Tourism was not allowed when I lived there. Only workers were allowed in. This has changed and in 2012 over 12 million visitors had gone to Arabia as visitors. Today there is even a female dive club on the Red Sea.
Probably the biggest change in what used to be a closed country is the sale of 5% of Saudi ARAMCO. Valued at 200 billion dollars, this stock offering will be the largest Individual Public Offering, IPO, in the history of the world. For Saudi Arabia to offer part of its crown jewel, ARAMCO, for sale speaks volumes about the changes going on within the Kingdom.
When I first arrived in Saudi I was told that an aged, very wealthy and very wise Saudi had made the following statement based on the country’s wealth that was derived from the oil resources. “My father rode a camel. I drive a Mercedes. My son will fly a plane. His son will fly in space. His son will ride a camel.” As prophetic as this may have been at the time, this may well be incorrect with the changes that are taking place in the Kingdom today.
It’s amazing what the difference a generation makes.

I love spring. There is so much going on at this time of the year that makes spring such a fun time; for both the body and the soul.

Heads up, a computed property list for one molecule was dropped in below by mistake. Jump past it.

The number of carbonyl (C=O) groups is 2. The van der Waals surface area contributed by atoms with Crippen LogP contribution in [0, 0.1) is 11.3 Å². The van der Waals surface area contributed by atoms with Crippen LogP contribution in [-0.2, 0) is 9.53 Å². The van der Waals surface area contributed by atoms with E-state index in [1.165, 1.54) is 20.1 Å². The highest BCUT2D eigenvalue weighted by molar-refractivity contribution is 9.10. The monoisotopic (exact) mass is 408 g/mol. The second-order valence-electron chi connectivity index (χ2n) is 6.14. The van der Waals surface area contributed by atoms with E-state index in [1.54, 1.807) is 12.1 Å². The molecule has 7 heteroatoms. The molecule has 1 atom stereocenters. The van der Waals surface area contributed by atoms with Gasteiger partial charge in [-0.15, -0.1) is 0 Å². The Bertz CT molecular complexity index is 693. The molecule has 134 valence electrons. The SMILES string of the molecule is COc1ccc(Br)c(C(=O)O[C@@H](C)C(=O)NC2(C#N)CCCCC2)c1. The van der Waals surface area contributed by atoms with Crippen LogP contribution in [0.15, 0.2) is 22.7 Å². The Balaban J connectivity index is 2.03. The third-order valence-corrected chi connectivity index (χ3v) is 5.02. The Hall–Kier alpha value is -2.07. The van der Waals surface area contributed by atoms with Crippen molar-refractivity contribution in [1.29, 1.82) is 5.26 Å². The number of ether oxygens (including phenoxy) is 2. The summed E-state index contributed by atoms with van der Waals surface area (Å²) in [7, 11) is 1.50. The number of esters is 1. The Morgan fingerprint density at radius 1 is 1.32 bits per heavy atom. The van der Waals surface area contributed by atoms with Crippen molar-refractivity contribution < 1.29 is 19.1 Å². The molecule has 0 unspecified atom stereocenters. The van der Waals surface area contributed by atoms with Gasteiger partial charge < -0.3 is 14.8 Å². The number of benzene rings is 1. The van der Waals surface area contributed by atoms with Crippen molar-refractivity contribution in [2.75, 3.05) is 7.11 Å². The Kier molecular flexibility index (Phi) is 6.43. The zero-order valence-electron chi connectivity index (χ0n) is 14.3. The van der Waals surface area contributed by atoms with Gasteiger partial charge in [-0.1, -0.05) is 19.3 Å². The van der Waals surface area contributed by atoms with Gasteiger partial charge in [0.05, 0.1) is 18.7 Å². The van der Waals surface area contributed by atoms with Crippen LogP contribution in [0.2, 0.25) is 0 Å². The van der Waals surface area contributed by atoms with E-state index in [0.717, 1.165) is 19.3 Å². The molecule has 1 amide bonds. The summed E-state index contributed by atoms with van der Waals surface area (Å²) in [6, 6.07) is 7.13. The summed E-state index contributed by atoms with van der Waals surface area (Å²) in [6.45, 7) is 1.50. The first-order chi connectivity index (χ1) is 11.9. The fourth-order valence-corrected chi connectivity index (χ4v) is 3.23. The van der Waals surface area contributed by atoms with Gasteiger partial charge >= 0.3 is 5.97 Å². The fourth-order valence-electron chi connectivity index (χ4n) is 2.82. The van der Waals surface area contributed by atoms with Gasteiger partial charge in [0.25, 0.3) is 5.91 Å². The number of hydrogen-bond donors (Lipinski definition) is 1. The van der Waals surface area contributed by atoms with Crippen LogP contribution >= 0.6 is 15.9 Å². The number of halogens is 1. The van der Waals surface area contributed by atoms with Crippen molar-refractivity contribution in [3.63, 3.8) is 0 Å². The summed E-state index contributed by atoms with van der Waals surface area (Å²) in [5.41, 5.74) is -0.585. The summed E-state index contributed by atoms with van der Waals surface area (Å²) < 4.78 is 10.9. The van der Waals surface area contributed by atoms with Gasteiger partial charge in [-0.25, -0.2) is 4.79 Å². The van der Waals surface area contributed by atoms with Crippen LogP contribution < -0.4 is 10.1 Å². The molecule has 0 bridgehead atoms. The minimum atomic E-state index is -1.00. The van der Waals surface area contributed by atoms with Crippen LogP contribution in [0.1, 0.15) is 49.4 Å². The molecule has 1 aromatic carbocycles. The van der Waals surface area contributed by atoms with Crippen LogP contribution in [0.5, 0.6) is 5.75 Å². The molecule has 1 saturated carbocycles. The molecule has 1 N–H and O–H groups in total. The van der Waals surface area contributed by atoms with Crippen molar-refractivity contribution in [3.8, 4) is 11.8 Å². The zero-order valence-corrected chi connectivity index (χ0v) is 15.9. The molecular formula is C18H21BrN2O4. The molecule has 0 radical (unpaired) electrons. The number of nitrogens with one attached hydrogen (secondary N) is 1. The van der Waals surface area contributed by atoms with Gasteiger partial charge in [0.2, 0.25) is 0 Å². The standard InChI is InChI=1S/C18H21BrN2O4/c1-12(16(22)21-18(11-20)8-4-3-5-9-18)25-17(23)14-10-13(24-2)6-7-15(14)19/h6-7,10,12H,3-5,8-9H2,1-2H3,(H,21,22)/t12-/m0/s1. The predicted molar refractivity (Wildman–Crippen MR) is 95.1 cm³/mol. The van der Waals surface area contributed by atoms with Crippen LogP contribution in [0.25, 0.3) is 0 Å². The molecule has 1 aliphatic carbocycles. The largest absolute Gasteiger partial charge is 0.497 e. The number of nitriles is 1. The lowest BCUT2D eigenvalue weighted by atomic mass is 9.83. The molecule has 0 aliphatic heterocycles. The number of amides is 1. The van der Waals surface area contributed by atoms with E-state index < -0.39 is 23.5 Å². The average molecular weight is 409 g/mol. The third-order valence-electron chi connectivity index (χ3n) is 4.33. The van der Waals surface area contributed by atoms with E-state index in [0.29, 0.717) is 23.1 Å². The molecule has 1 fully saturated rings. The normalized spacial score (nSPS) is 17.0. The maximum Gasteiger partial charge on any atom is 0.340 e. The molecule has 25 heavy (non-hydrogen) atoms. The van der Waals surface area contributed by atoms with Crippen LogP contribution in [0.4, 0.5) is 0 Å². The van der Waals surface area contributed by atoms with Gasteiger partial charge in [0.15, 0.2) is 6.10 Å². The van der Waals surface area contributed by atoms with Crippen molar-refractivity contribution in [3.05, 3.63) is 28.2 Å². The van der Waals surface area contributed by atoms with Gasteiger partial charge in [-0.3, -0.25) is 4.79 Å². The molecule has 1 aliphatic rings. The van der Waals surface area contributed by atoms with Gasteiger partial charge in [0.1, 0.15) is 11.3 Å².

When the first of March begins to pull us out of the doldrums of winter there is an internal clock that tells me it is time to roll out of the slumber that I have been in for the last several months, look up at the bright sky, breath in the pollen that assures us that the plants are repopulating and feel the warmth of the life giving sun as the earth performs the yearly swing toward the life giving star that gives life to this beautiful blue planet.
By the end of March spring has officially arrived and we are being reinforced with the knowledge that life continues. The warmth from the sun has heated the soil and the grass peeks its’ head up and magically photosynthesis takes place; chlorophyll is produced and the brown and drab of winter becomes a bright and inwardly pleasing green. Flowers bloom, trees bear fruit and the soul is refreshed. The animal kingdom brings forth life. Unlike humans, the animal kingdom is on a reproduction schedule and spring ushers in life and a reassurance that a species will continue to survive.